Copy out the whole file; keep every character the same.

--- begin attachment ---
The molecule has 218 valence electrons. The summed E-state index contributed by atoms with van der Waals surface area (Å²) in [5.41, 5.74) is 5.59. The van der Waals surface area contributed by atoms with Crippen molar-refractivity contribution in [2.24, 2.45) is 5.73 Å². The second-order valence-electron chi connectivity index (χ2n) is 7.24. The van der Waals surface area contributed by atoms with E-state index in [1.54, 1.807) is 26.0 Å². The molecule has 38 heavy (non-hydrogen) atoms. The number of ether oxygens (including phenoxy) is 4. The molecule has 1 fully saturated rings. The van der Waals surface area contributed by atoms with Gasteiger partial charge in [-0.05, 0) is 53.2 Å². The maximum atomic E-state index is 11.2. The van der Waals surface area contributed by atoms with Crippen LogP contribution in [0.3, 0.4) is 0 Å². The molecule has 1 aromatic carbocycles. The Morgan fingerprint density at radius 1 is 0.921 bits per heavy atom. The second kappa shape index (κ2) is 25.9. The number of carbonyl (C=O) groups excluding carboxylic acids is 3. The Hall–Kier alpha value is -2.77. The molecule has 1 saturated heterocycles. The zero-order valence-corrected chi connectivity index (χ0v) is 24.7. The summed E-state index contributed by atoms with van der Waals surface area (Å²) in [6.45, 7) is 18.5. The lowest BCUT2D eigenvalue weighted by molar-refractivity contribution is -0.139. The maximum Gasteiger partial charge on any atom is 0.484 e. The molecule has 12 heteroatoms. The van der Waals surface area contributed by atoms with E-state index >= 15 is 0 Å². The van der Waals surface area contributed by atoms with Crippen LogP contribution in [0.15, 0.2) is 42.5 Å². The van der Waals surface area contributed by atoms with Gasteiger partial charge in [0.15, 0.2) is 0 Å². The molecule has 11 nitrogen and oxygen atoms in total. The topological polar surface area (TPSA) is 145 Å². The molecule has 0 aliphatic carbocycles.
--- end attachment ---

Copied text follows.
The molecule has 218 valence electrons. The summed E-state index contributed by atoms with van der Waals surface area (Å²) in [5.41, 5.74) is 5.59. The van der Waals surface area contributed by atoms with Crippen molar-refractivity contribution in [2.24, 2.45) is 5.73 Å². The second-order valence-electron chi connectivity index (χ2n) is 7.24. The van der Waals surface area contributed by atoms with E-state index in [1.54, 1.807) is 26.0 Å². The molecule has 38 heavy (non-hydrogen) atoms. The number of ether oxygens (including phenoxy) is 4. The molecule has 1 fully saturated rings. The van der Waals surface area contributed by atoms with Gasteiger partial charge in [-0.05, 0) is 53.2 Å². The maximum atomic E-state index is 11.2. The van der Waals surface area contributed by atoms with Crippen LogP contribution in [0.3, 0.4) is 0 Å². The molecule has 1 aromatic carbocycles. The Morgan fingerprint density at radius 1 is 0.921 bits per heavy atom. The second kappa shape index (κ2) is 25.9. The number of carbonyl (C=O) groups excluding carboxylic acids is 3. The Hall–Kier alpha value is -2.77. The molecule has 1 saturated heterocycles. The zero-order valence-corrected chi connectivity index (χ0v) is 24.7. The summed E-state index contributed by atoms with van der Waals surface area (Å²) in [6.45, 7) is 18.5. The lowest BCUT2D eigenvalue weighted by molar-refractivity contribution is -0.139. The maximum Gasteiger partial charge on any atom is 0.484 e. The molecule has 12 heteroatoms. The van der Waals surface area contributed by atoms with E-state index >= 15 is 0 Å². The van der Waals surface area contributed by atoms with Crippen LogP contribution in [0.15, 0.2) is 42.5 Å². The van der Waals surface area contributed by atoms with Gasteiger partial charge in [0.15, 0.2) is 0 Å². The molecule has 11 nitrogen and oxygen atoms in total. The topological polar surface area (TPSA) is 145 Å². The molecule has 0 aliphatic carbocycles.